Philip Showalter Hench born 1896: hormones of the adrenal cortex; Nobel Prize (Medicine), 1950

Linus Carl Pauling born 1901: molecular structure, bonding (hybrid orbitals), electronegativity, and resonance (The Nature of the Chemical Bond); Nobel Prize, 1954; Nobel Peace Prize, 1962
February 29

Heike Kamerlingh Onnes announced solidification of helium, 1908.

National Science Day of India


Chemistry History
http://web.lemoyne.edu/~giunta/February.html

JEE - Study Guide - 4. Classification of Elements and Periodicity in Properties

Text Book of Dr. S.P. Jauhar CBSE Class XI

Sections of the Chapter

4.1 Development of the Periodic Table
4.2 Atomic Number of Modern Periodic Law
4.3 Electronic Configurations of the Elements in the Periodic Table
4.4 The Long form of Periodic Table
4.5 Division of Elements into s, p, d and f-Blocks
4.6 Periodic Properties
4.7 Atomic Radii
4.8 Ionic Radii
4.9 Ionization Enthalpy
4.10 Electron Gain Enthalpy
4.11 Valency


Conceptual Questions with Answers: 20

Revision Exercises
Very Short Answer questions 20
Short Answer Questions 40
Long Answer Questions 10

Competition File
Objective Questions: 50
Fill in the blanks: 11
True or False: 11


Study Plan

Day 1

4.1 Development of the Periodic Table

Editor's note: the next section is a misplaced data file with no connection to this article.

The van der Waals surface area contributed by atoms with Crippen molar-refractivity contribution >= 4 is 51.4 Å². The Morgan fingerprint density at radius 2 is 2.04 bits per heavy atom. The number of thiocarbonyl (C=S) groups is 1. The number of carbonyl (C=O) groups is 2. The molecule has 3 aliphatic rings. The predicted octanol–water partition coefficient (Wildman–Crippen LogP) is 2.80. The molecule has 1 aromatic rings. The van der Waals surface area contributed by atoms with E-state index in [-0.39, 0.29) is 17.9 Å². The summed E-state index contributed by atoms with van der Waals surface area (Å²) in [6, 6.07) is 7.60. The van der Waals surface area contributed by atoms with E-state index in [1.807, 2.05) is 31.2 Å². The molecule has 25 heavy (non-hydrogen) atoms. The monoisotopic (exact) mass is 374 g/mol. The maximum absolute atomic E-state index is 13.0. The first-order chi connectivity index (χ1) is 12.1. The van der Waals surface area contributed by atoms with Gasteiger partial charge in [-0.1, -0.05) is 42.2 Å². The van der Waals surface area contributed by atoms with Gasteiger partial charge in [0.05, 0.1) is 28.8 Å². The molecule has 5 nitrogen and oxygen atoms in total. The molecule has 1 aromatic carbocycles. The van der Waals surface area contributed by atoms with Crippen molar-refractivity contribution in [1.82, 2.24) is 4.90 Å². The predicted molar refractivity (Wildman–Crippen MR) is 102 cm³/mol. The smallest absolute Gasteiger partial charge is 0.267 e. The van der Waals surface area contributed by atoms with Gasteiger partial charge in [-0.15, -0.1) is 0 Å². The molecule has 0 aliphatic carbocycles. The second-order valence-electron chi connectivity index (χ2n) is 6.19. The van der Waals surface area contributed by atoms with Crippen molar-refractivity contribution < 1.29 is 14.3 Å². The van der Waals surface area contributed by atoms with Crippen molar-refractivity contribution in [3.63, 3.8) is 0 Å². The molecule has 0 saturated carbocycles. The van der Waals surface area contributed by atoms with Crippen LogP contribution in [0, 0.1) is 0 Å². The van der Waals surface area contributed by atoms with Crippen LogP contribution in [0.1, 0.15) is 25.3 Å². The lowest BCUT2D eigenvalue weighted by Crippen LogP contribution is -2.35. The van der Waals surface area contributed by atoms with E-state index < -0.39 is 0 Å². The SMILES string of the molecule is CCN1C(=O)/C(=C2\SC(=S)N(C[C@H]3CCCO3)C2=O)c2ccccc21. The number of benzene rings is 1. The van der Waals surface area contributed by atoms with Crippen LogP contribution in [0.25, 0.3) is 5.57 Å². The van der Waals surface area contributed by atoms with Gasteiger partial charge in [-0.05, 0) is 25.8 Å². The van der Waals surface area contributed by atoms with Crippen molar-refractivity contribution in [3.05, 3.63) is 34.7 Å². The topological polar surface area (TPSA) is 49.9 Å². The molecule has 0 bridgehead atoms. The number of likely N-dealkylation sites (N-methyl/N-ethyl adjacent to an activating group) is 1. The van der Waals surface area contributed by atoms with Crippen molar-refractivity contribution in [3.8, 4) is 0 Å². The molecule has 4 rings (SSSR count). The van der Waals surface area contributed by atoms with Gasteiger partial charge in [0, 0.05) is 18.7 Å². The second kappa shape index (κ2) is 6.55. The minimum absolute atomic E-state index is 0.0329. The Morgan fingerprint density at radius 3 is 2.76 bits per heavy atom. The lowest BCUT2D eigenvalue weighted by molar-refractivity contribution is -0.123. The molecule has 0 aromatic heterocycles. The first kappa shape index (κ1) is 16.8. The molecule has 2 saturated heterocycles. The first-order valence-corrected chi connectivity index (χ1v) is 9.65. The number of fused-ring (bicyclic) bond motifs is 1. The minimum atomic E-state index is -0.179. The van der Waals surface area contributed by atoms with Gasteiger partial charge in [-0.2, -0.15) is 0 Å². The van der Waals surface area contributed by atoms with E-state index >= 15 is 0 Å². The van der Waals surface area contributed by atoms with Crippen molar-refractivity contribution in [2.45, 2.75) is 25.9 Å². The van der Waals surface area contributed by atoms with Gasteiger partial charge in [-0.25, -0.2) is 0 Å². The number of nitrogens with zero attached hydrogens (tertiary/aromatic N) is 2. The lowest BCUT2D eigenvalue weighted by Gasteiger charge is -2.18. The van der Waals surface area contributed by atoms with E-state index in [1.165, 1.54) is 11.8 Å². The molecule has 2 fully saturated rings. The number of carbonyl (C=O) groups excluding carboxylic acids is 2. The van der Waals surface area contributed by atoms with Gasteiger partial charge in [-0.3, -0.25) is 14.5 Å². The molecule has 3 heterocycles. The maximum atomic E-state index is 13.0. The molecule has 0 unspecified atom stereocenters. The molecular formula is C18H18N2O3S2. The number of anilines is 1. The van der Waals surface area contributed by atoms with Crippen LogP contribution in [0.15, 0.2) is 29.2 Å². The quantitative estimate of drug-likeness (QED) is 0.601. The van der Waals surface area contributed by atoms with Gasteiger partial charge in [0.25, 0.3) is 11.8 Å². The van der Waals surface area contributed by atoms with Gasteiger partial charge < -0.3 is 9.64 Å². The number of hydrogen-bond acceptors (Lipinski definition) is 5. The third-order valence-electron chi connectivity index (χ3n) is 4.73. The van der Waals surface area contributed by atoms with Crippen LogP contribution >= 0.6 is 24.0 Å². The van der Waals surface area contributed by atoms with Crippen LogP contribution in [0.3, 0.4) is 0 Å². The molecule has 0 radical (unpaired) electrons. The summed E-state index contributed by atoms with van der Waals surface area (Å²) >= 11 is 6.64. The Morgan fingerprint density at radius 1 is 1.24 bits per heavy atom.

4.2 Atomic Number of Modern Periodic Law
4.3 Electronic Configurations of the Elements in the Periodic Table


Day 2

4.4 The Long form of Periodic Table
4.5 Division of Elements into s, p, d and f-Blocks

Ex. 4.1, 4.2, 4.3

Day 3

Practice Problems 4.1 to 4.8

Day 4

4.6 Periodic Properties
4.7 Atomic Radii
4.8 Ionic Radii

Ex. 4.5 to 4.7

Day 5

Practice Problems 4.9 to 4.13

Day 6

4.9 Ionization Enthalpy

Ex. 4.10, 4.11

Day 7

Practice Problems 4.14 to 4.16

4.10 Electron Gain Enthalpy

Day 8

Ex. 4.12 to 4.15
Practice Problems 4.17 to 4.20

Day 9

4.11 Valency
Chapter Round up

Day 10

Conceptual Questions with Answers: 20


Day 11

Very Short Answer questions 20


Day 12

Short Answer Questions 1 to 20

Day 13

Short Answer Questions 21 to 40

Day 14

Objective Questions: 1 to 25

Day 15

Objective Questions: 26 to 50

Revision Period

Day 16

Fill in the blanks: 11


Day 17

True or False: 11


Day 18

Long Answer Questions 1 to 3

Day 19

Long Answer Questions 4 to 6

Day 20

Long Answer Questions 7 to 10

Day 21 to Day 30

Revision of the chapter
Revision points of the chapter
http://iit-jee-chemistry.blogspot.in/2008/01/iit-jee-ch-4-periodicity-of-properties.html

Extra problems from other books like R.C. Mukherjee.
Use all available time productively to improve your understanding, ability to solve problems and recollection of principles